Key considerations:

  • All considerations from closed COTS solution above
  • How are customization created through internal design editors, logic builders, or data schema extensions version controlled? (Are these configurations stored in database or code?)
  • How are customizations created through internal tools packaged, installed, and configured in higher level environment like Stage or Production?
  • What does the development lifecycle for customization created with internal tools look like? What quality gates are required? Architectural standards?
  • How are custom applications/applets that are embedded in the application packaged, installed, and configured?
  • Can these custom applications/applets be run and tested separate from the underlying COTS application?
  • What does the development lifecycle for customizations created with external tools look like? What quality gates are required? Architectural standards?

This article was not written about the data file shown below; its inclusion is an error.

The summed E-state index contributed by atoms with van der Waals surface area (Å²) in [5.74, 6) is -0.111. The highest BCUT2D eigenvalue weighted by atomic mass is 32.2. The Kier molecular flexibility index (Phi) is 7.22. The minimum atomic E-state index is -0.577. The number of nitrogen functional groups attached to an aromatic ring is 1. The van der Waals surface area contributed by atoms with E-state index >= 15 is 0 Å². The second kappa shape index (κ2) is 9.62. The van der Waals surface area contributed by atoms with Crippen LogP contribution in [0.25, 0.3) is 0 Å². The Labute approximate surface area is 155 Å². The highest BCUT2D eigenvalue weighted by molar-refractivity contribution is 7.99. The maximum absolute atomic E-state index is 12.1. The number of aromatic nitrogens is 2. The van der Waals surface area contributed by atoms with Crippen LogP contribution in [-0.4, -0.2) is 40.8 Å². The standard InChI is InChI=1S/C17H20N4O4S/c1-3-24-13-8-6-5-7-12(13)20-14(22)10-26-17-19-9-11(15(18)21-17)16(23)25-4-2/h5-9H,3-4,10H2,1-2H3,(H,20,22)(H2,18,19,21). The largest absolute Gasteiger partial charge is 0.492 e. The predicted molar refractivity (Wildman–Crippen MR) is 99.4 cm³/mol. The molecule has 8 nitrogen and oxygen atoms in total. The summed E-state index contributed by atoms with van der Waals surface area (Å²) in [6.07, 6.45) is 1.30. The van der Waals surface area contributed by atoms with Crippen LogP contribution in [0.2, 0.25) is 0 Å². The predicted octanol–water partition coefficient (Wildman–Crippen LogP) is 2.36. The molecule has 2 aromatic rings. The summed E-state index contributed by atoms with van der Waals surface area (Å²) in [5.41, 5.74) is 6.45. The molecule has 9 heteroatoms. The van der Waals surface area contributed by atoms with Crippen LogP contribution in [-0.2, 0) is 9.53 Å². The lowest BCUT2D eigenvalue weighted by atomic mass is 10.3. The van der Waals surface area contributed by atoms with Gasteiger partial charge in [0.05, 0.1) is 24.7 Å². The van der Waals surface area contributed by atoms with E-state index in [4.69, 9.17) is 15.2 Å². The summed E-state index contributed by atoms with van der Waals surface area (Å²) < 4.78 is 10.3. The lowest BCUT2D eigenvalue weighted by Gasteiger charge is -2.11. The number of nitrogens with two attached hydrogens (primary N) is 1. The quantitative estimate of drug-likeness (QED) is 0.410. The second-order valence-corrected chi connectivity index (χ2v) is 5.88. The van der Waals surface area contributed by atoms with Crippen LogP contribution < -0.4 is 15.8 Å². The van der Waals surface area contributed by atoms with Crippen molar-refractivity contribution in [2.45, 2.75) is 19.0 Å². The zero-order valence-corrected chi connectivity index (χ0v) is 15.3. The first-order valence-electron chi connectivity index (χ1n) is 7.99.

• Does the COTS application provide testing frameworks, mocks, and/or stubs for testing external dependencies?
  • What automated test suites are supported by the platform? (unit, functional, regression, capacity, etc.)
  • What is the upgrade path for customizations? (historically)

As you can imagine, open COTS applications add layers of complexity. In fact, when considering DevOps and CD with open COTS solutions, I suggesting building multiple pipelines to support each layer of the application in the DEV or Commit stage of the SDLC. Subsequent phases, like Test, Stage, and Prod, will use a converged pipeline built from known good artifacts of the DEV/Commit stage. Before implementing a solution, study the development lifecycle and practices of the target COTS application before building your tool chain. Understanding how the end state platform is created and how change is introduced will strongly influence your tool chain and pipeline design. Below is an example of this model.